Dying Easter Eggs is a tradition spanning centuries in many countries throughout the world.
Last year, a dear friend, Agnes Fuller shared with me a fun-filled day of cooking. We prepared foods based on the Armenian cultural traditions of her family for the Easter Sunday celebration.
Besides Armenian Rice Pilaf, we prepared Armenian style Easter eggs using collected onion skins as catalyst for the dye.
The food was delicious, along with a shared bounty of Armenian style breads, cheeses, stuffed grape leaves and olives.
And the Pilaf preparation, more than a common dish shared by many in the European-Middle Eastern tradition, is to Agnes, a time of prayerful contemplation, each task within the cooking process used as a sort of beatitude in gratitude to the flavorful finish.
During our time together it was fascinating to observe how cultures of people from a simpler past, perhaps even with little money, developed and evolved creative traditions, such as dying eggs in natural shades of color just by saving up and using the skins of onions. This was one way people created their own living acknowledgment of the Easter celebration, the emergence of new life.
As with all things there are of course, some creative twists often used in the egg dying process, including multiple variations of patterns and designs while coloring, but due to our time constraints at the end of the day we agreed to utlize the basic Easter Egg onion skin dyeing technique for sharing.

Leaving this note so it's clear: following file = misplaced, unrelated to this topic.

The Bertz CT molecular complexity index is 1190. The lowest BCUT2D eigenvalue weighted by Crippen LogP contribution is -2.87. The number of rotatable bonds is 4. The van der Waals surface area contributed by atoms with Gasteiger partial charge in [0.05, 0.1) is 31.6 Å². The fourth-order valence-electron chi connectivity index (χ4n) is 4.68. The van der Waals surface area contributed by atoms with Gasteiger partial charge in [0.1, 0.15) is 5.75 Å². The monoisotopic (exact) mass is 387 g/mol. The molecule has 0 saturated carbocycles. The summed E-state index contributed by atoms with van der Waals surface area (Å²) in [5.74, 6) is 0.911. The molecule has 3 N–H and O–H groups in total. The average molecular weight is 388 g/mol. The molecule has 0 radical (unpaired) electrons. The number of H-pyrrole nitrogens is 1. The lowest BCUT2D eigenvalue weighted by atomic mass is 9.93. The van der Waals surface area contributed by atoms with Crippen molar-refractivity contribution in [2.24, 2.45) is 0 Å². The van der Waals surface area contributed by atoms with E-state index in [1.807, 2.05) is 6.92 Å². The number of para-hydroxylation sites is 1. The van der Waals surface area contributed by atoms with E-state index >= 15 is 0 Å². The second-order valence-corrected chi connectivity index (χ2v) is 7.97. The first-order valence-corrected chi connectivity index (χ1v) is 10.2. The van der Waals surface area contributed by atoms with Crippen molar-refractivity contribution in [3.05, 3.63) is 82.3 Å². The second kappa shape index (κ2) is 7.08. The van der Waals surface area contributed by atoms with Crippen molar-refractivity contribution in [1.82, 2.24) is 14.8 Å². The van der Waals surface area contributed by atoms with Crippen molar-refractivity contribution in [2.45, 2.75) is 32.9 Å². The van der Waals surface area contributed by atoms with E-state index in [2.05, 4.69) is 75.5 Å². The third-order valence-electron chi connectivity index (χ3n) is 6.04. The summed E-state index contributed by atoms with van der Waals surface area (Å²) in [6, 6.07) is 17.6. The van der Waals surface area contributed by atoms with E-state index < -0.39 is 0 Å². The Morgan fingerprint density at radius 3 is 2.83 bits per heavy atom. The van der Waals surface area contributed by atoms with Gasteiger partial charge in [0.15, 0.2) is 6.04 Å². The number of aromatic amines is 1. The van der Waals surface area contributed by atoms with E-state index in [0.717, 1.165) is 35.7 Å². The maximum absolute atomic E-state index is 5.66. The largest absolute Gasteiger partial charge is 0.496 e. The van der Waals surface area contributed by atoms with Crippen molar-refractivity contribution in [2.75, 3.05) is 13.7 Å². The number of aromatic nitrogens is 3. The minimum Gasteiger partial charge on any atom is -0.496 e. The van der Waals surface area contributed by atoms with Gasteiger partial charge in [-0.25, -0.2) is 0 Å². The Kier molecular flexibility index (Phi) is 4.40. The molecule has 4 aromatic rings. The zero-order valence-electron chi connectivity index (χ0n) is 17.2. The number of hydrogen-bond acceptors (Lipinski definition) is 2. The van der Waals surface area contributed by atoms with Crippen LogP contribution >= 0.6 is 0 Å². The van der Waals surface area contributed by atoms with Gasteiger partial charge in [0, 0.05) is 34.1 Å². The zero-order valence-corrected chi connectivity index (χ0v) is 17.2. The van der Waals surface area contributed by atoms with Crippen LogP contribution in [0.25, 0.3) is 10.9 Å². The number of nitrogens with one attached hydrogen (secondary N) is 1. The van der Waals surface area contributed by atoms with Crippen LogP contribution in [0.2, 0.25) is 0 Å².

I thought the Armenian Style Dyed Easter Eggs were naturally lovely. They also serve a symbolic part in the cultural heritage between families of generations.
Onion skins for dyeing eggs have and continue to present one sort of purposeful core of tradition, the saving and collecting of natural bits, those people ever mindful of bringing forth the celebration in signifying their faith on Easter Sunday.
- 1 quart or more, collected loose onion skins stored in a plastic or paper supermarket bag and kept in the pantry (any combination of colors, red and golden)
- 1 dozen eggs
- 1 teaspoon salt
- 1 tablespoon white vinegar
- Enough cold water to cover the eggs layered with the onion skins
- Layer the bottom of a soup pot with one-third of the onion skins. Nestle 6 of the eggs on top. Gently add enough cold water to just cover, layer on another third of onion skins followed by 6 more eggs.
- Cover eggs with the remaining onion skins spreading evenly across the top then gently add enough cold water to cover the top by an inch or two.
- Pour in the vinegar, sprinkle over the salt. On medium low heat bring the water to a gentle boil, reduce temperature to low heat and continue boiling for twenty minutes.
- Turn off heat and let eggs set in the pot for fifteen minutes before carefully running cold water in the pot, discarding all of the skins.
- Eggs will be dyed a reddish hued color.
- For lighter shades or a natural marbled look use fewer onion skins and rinse eggs just after turning off the heat.